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Catwoman is back. This time, though, she isn’t wearing a black spandex body suit. No mask, no whip and no sexy purr in her voice. In fact, at 67, she’s not quite as lithe as she used to be.

She is, however, sheathed in a form-fitting turquoise leotard with rainbow-striped leg warmers, proud to show off her double-pierced ears from which sparkly gold kittens dangle.

Yes, most likely Kazuko Ohtake gave up prowling the streets years ago. But one thing she wisely held on to was Canopus.

Established 30 years ago by Ohtake’s husband, this brightly lit, cluttered little rectangle was once known as Contessa, and folks in the local Setagaya bedroom community would congregate here for drinks and snacks from dusk to dawn. But after her husband died 10 years ago, Ohtake took her sister’s advice and turned the hot spot into a less stressful coffee house, renaming it Canopus, after the star of the same name.

Canopus seems to have little to do with its namesake. The cafe has a definite lived-in look and what appears to be most of Contessa’s original furniture and flooring. Other than to take a peek at questionable ’70s decor, it would be easy to pass Canopus by. But soon after meeting Ohtake, it becomes apparent this one-woman enterprise is definitely worth a coffee afternoon.

Let’s start with the cats: They’re everywhere. Calendars, stuffed toys, posters, paintings, ceramics, curtains, mobiles — we’re talking “meow” with a capital M. Oddly, the only thing that’s missing is the real thing (although Ohtake does confess to nursing an ancient one-eyed stray named Kaosu, in the back room). “I like all animals,” she says, modeling her Felix the cat apron. And just in case I was wondering, she quickly adds, “And I’m a vegetarian, too.”

She insists she is not a “cat lady,” but she does admit to making a mistake by buying her first “cat thing.” Before she realized it, two of her crazy “cat friends” were dragging her on shopping jaunts to out-of-the-way boutiques where she could get that must-have creamer in the form of a Sacred Purr Manx or a candle holder resembling an Egyptian Mau.

That explains all the cat paraphernalia. But what’s with the Prince wall clock?

“Oh, that!” she laughs. “I’m a big fan of his. One time I went to Las Vegas just to see one of his shows, but unfortunately,” she grimaces, “I didn’t get there in time. So I bought this instead.”

It’s not difficult to imagine Ohtake in that Vegas audience, whooping it up with the best of them. As it was, Canopus was alive with song, the yusen system pumping out everything from The Spinners to The Stones. She confides, “I like contemporary music — not enka!”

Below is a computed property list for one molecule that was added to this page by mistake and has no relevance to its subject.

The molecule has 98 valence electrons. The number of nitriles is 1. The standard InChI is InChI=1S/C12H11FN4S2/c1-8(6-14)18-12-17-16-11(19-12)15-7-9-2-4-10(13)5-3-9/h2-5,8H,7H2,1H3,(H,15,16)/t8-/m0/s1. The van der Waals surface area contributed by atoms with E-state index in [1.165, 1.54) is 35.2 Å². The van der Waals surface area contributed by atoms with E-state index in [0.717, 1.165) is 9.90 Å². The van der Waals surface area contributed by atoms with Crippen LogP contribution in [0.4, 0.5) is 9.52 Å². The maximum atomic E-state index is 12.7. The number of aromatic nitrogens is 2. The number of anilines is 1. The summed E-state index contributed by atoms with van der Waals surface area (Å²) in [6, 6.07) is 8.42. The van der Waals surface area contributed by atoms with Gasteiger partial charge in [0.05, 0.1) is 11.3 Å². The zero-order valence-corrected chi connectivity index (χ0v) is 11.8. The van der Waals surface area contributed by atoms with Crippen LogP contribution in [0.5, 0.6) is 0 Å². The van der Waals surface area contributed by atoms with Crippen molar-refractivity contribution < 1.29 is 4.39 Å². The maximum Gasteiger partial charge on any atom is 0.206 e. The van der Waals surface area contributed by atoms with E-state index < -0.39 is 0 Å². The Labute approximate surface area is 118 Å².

The customers are mostly local and loyal. Ohtake boasts she knows them all by name — their dogs’ names, that is. That’s not hard to understand, considering she does occasionally turn a blind eye to someone bringing in a well-trained schnauzer or poodle. “Bring them in!” she says. “It’s my shop.”

Whereas the rest of Ohtake’s world is somewhat unconventional, the Canopus menu is pretty standard. Blend coffees, soft drinks, teas and toast will set you back anywhere from 250 yen to 800 yen. But really, one doesn’t come to Canopus to get Calpis (although it is available).

No, it’s Ohtake herself that’s the cream in the coffee. Running around taking orders, Ohtake has more vim and vigor than most of the teenage girls roaming Shibuya in search of a sale. She rarely takes time off, although she does like to go golfing (there’s a set of clubs right near the front door). “You know,” she smiles, “just in case the mood strikes me.”

She was hesitant to have her picture taken for this article because she thought she was “just a regular obasan.” But with her swift moves and slim figure, she seems more like an elegant retired dance teacher who decided running her own coffee house was less trouble than teaching prima donna wannabes how to plie.

According to the Microsoft Encarta Online Encyclopedia 2000, Canopus is used as a reference point for navigation of spacecraft launched on interplanetary missions because of its brightness. That could be true. With Prince’s “Little Red Corvette” pumping, Ohtake’s brightly colored dance togs shimmering and gold kitty earrings glittering, Canopus is sure to cross somebody’s radar screen.

In line with COVID-19 guidelines, the government is strongly requesting that residents and visitors exercise caution if they choose to visit bars, restaurants, music venues and other public spaces.